b.   Optimise treatment of the condition using drugs without anticholinergic or sedative effects.

        c.    Use the minimum dose of the anticholinergic or sedative drug that is required to manage the condition for the shortest duration.

  3.     Proactively address the adverse effects of the anticholinergic or sedative drug, for example refer for exercise training to reduce falls and frailty.
  4.     Minimise exposure to other drugs that are contributing to the anticholinergic and sedative load. Review all of the person’s other drugs, including over-the-counter                  medicines, such as antihistamines.
  5.     Monitor the patient closely (and teach them to self-monitor) for efficacy and safety. Look for alternative treatments without anticholinergic or sedative effects. Review all drugs frequently.
  6.     If another drug with anticholinergic or sedative effects is needed subsequently, then revisit steps 1–4, with the aim of minimising the person’s total exposure to drugs            with these effects.




Tools like the DBI help identify the functional burden of drugs and provide a framework for shared decision making in prescribing and deprescribing.12-14 To calculate the DBI, registered Australian healthcare professionals can enter the patient’s drugs into G-MEDSS software. This will provide the patient’s total DBI score and the contribution of each of their drugs to that score.

The priorities for deprescribing depend on the treatment options, harms, benefits, patient preference and the complexity of drug withdrawal. Applying these criteria, it is often a priority to deprescribe antipsychotic drugs if possible, when they are being used to manage behavioural and psychological symptoms of dementia.15

In practice, anticholinergic drug effects are difficult to differentiate from the effects of ageing and disease. However, it is important to differentiate adverse drug effects because they are often reversible with deprescribing. While studies aiming to reduce overall anticholinergic burden have only been powered to assess changes in drug use,16 there is evidence of clinical benefit from deprescribing some drug classes with anticholinergic or sedative effects. For example, falls can be reduced by withdrawing psychotropic drugs.17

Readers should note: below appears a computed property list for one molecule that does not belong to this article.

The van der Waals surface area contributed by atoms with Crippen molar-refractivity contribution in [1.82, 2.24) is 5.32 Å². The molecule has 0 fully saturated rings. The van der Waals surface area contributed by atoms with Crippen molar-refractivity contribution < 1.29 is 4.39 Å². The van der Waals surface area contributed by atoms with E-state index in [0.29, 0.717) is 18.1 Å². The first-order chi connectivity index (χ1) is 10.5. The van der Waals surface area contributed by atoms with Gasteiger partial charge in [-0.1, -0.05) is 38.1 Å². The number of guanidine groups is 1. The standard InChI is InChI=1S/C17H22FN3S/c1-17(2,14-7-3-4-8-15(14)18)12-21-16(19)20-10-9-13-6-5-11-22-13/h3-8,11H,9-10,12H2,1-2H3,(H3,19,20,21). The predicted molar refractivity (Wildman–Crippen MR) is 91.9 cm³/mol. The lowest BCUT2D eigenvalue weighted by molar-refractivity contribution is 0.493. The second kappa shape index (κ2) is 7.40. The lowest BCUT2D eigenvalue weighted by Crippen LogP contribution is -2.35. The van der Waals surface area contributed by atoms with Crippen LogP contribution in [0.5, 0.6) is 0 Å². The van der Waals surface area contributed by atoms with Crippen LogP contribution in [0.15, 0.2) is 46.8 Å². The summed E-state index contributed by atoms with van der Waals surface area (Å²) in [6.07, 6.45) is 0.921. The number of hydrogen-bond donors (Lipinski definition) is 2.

Considering the anticholinergic and sedative burden and the possibility of deprescribing are important parts of a comprehensive medication review of frail older people. Deprescribing anticholinergic and sedative drugs is feasible but often requires slow tapering to prevent withdrawal reactions.3 The discontinuation syndrome seen after abruptly stopping drugs with anticholinergic effects can include nausea, sweating, urinary urgency, orthostatic hypotension, tachycardia, anxiety and sleep disruption. Detailed guides on deprescribing drugs with anticholinergic and sedative effects are freely available to clinicians (see Box).

When discussing a trial of deprescribing sedative and anticholinergic drugs with a patient, it is helpful to consider the impact of adverse effects on what matters the most to that person. Most adverse effects of anticholinergic and sedative drugs are multifactorial syndromes, such as falls, functional impairment, confusion, constipation, dry mouth or urinary retention. Drugs are the most reversible factors contributing to these syndromes. Reversing even one factor contributing to a geriatric syndrome can be enough to alleviate it. A medication review and trial of deprescribing may therefore improve successful ageing.



Many commonly prescribed drugs have anticholinergic effects. When a patient is taking several of these drugs, they may have a high anticholinergic burden. In older people this can lead to a loss of function and problems such as falls.

Several tools are available to assess the anticholinergic burden. These may assist clinicians when deciding if a patient’s treatment should be changed. There may be benefits from reducing the anticholinergic burden by deprescribing.

Acknowledgment: Danijela Gnjidic is supported by the Australian National Health and Medical Research Council Dementia Leadership Fellowship.

Conflicts of interest: Sarah Hilmer developed and continues to lead an active research program on the Drug Burden Index. The Goal-directed Medication review Electronic Decision Support System (G-MEDSS), which includes a Drug Burden Index calculator, was developed by Lisa Kouladjian O’Donnell under the supervision of Sarah Hilmer, and is under consideration for commercialisation.

This article is peer-reviewed.


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Sarah N Hilmer

Head, Department of Clinical Pharmacology, Royal North Shore Hospital, Sydney

Senior staff specialist,  Aged Care, Royal North Shore Hospital, Sydney

Conjoint professor, Geriatric Pharmacology, Faculty of Medicine and Health, University of Sydney and Kolling Institute, Sydney

Danijela Gnjidic

Associate professor and National Health and Medical Research Council Dementia leadership fellow, School of Pharmacy, Faculty of Medicine and Health, and Charles Perkins Centre, University of Sydney